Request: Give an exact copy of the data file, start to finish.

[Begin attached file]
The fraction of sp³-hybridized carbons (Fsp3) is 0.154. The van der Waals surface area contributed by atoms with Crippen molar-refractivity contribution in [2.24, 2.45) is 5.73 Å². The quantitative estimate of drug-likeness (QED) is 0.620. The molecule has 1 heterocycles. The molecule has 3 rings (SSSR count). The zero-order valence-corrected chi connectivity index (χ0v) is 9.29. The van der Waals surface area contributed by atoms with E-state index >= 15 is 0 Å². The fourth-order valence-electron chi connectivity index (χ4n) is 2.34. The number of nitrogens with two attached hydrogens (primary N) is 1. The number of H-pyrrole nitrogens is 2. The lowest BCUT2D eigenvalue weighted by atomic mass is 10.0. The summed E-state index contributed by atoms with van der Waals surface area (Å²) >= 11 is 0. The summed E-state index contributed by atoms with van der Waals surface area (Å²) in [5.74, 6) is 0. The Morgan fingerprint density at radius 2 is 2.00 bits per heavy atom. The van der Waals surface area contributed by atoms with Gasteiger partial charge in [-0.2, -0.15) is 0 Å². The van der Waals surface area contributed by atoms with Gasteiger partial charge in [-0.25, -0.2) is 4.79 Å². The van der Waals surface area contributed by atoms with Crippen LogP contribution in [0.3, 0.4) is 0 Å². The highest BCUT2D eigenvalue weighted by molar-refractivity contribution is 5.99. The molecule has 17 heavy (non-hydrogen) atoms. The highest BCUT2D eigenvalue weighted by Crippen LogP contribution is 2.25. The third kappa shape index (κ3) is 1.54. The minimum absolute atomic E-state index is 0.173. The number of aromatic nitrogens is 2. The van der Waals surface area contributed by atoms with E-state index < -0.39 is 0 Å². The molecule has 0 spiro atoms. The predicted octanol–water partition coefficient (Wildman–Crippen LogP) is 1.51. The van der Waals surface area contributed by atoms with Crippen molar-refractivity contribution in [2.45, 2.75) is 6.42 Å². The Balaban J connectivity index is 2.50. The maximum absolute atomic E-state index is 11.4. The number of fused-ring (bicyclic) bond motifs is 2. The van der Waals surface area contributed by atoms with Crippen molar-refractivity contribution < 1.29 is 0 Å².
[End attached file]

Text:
The fraction of sp³-hybridized carbons (Fsp3) is 0.154. The van der Waals surface area contributed by atoms with Crippen molar-refractivity contribution in [2.24, 2.45) is 5.73 Å². The quantitative estimate of drug-likeness (QED) is 0.620. The molecule has 1 heterocycles. The molecule has 3 rings (SSSR count). The zero-order valence-corrected chi connectivity index (χ0v) is 9.29. The van der Waals surface area contributed by atoms with E-state index >= 15 is 0 Å². The fourth-order valence-electron chi connectivity index (χ4n) is 2.34. The number of nitrogens with two attached hydrogens (primary N) is 1. The number of H-pyrrole nitrogens is 2. The lowest BCUT2D eigenvalue weighted by atomic mass is 10.0. The summed E-state index contributed by atoms with van der Waals surface area (Å²) >= 11 is 0. The summed E-state index contributed by atoms with van der Waals surface area (Å²) in [5.74, 6) is 0. The Morgan fingerprint density at radius 2 is 2.00 bits per heavy atom. The van der Waals surface area contributed by atoms with Gasteiger partial charge in [-0.2, -0.15) is 0 Å². The van der Waals surface area contributed by atoms with Gasteiger partial charge in [-0.25, -0.2) is 4.79 Å². The van der Waals surface area contributed by atoms with Crippen LogP contribution in [0.3, 0.4) is 0 Å². The highest BCUT2D eigenvalue weighted by molar-refractivity contribution is 5.99. The molecule has 17 heavy (non-hydrogen) atoms. The highest BCUT2D eigenvalue weighted by Crippen LogP contribution is 2.25. The third kappa shape index (κ3) is 1.54. The minimum absolute atomic E-state index is 0.173. The number of aromatic nitrogens is 2. The van der Waals surface area contributed by atoms with E-state index < -0.39 is 0 Å². The molecule has 0 spiro atoms. The predicted octanol–water partition coefficient (Wildman–Crippen LogP) is 1.51. The van der Waals surface area contributed by atoms with Crippen molar-refractivity contribution in [2.45, 2.75) is 6.42 Å². The Balaban J connectivity index is 2.50. The maximum absolute atomic E-state index is 11.4. The number of fused-ring (bicyclic) bond motifs is 2. The van der Waals surface area contributed by atoms with Crippen molar-refractivity contribution < 1.29 is 0 Å².